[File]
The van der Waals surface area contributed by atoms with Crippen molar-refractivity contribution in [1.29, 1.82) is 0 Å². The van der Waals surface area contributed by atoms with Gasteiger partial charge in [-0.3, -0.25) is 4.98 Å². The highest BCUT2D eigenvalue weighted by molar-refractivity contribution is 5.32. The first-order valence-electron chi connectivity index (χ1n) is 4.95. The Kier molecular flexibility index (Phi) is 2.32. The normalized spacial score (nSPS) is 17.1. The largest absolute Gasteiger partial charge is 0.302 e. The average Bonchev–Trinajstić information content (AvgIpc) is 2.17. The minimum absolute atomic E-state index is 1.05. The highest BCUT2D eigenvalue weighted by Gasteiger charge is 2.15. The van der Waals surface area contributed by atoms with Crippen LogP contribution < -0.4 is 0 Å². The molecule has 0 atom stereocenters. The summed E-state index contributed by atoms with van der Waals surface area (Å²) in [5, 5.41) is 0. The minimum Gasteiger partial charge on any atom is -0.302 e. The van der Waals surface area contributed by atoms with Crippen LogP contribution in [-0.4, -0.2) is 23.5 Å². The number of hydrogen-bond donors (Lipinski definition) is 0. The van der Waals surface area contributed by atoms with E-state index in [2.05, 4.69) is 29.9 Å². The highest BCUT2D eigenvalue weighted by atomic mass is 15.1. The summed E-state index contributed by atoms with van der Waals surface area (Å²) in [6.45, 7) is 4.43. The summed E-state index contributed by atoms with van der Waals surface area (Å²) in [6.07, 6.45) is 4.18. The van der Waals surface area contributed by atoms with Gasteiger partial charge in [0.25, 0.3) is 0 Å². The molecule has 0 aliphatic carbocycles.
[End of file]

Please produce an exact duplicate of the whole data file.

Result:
The van der Waals surface area contributed by atoms with Crippen molar-refractivity contribution in [1.29, 1.82) is 0 Å². The van der Waals surface area contributed by atoms with Gasteiger partial charge in [-0.3, -0.25) is 4.98 Å². The highest BCUT2D eigenvalue weighted by molar-refractivity contribution is 5.32. The first-order valence-electron chi connectivity index (χ1n) is 4.95. The Kier molecular flexibility index (Phi) is 2.32. The normalized spacial score (nSPS) is 17.1. The largest absolute Gasteiger partial charge is 0.302 e. The average Bonchev–Trinajstić information content (AvgIpc) is 2.17. The minimum absolute atomic E-state index is 1.05. The highest BCUT2D eigenvalue weighted by Gasteiger charge is 2.15. The van der Waals surface area contributed by atoms with Crippen LogP contribution < -0.4 is 0 Å². The molecule has 0 atom stereocenters. The summed E-state index contributed by atoms with van der Waals surface area (Å²) in [5, 5.41) is 0. The minimum Gasteiger partial charge on any atom is -0.302 e. The van der Waals surface area contributed by atoms with Crippen LogP contribution in [-0.4, -0.2) is 23.5 Å². The number of hydrogen-bond donors (Lipinski definition) is 0. The van der Waals surface area contributed by atoms with E-state index in [2.05, 4.69) is 29.9 Å². The highest BCUT2D eigenvalue weighted by atomic mass is 15.1. The summed E-state index contributed by atoms with van der Waals surface area (Å²) in [6.45, 7) is 4.43. The summed E-state index contributed by atoms with van der Waals surface area (Å²) in [6.07, 6.45) is 4.18. The van der Waals surface area contributed by atoms with Gasteiger partial charge in [0.25, 0.3) is 0 Å². The molecule has 0 aliphatic carbocycles.